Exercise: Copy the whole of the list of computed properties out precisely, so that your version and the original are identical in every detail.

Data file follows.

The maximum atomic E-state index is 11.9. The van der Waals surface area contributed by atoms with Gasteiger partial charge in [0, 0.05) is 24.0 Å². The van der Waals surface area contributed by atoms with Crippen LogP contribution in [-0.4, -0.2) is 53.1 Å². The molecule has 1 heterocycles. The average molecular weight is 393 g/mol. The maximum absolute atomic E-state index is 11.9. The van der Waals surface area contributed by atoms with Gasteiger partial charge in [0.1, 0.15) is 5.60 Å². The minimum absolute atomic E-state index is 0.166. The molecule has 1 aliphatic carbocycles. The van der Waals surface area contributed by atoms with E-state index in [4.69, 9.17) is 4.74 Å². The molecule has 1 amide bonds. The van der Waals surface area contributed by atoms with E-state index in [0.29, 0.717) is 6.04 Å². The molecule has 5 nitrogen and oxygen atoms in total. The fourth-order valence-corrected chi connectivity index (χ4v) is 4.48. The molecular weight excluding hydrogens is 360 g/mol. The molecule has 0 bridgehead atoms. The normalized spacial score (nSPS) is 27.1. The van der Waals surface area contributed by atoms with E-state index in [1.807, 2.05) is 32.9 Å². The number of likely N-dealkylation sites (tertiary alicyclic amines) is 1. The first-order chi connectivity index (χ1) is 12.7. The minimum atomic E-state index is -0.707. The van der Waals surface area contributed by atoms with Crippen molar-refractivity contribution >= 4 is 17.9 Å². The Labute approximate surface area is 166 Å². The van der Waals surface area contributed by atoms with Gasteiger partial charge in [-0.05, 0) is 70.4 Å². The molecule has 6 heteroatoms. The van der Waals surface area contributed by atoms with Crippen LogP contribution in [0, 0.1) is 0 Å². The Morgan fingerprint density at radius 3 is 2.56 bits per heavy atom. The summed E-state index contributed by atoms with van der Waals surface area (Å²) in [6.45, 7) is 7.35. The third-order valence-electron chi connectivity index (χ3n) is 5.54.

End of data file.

The maximum atomic E-state index is 11.9. The van der Waals surface area contributed by atoms with Gasteiger partial charge in [0, 0.05) is 24.0 Å². The van der Waals surface area contributed by atoms with Crippen LogP contribution in [-0.4, -0.2) is 53.1 Å². The molecule has 1 heterocycles. The average molecular weight is 393 g/mol. The maximum absolute atomic E-state index is 11.9. The van der Waals surface area contributed by atoms with Gasteiger partial charge in [0.1, 0.15) is 5.60 Å². The minimum absolute atomic E-state index is 0.166. The molecule has 1 aliphatic carbocycles. The van der Waals surface area contributed by atoms with E-state index in [4.69, 9.17) is 4.74 Å². The molecule has 1 amide bonds. The van der Waals surface area contributed by atoms with E-state index in [0.29, 0.717) is 6.04 Å². The molecule has 5 nitrogen and oxygen atoms in total. The fourth-order valence-corrected chi connectivity index (χ4v) is 4.48. The molecular weight excluding hydrogens is 360 g/mol. The molecule has 0 bridgehead atoms. The normalized spacial score (nSPS) is 27.1. The van der Waals surface area contributed by atoms with E-state index in [1.807, 2.05) is 32.9 Å². The number of likely N-dealkylation sites (tertiary alicyclic amines) is 1. The first-order chi connectivity index (χ1) is 12.7. The minimum atomic E-state index is -0.707. The van der Waals surface area contributed by atoms with Crippen molar-refractivity contribution >= 4 is 17.9 Å². The Labute approximate surface area is 166 Å². The van der Waals surface area contributed by atoms with Gasteiger partial charge in [-0.05, 0) is 70.4 Å². The molecule has 6 heteroatoms. The van der Waals surface area contributed by atoms with Crippen LogP contribution in [0, 0.1) is 0 Å². The Morgan fingerprint density at radius 3 is 2.56 bits per heavy atom. The summed E-state index contributed by atoms with van der Waals surface area (Å²) in [6.45, 7) is 7.35. The third-order valence-electron chi connectivity index (χ3n) is 5.54.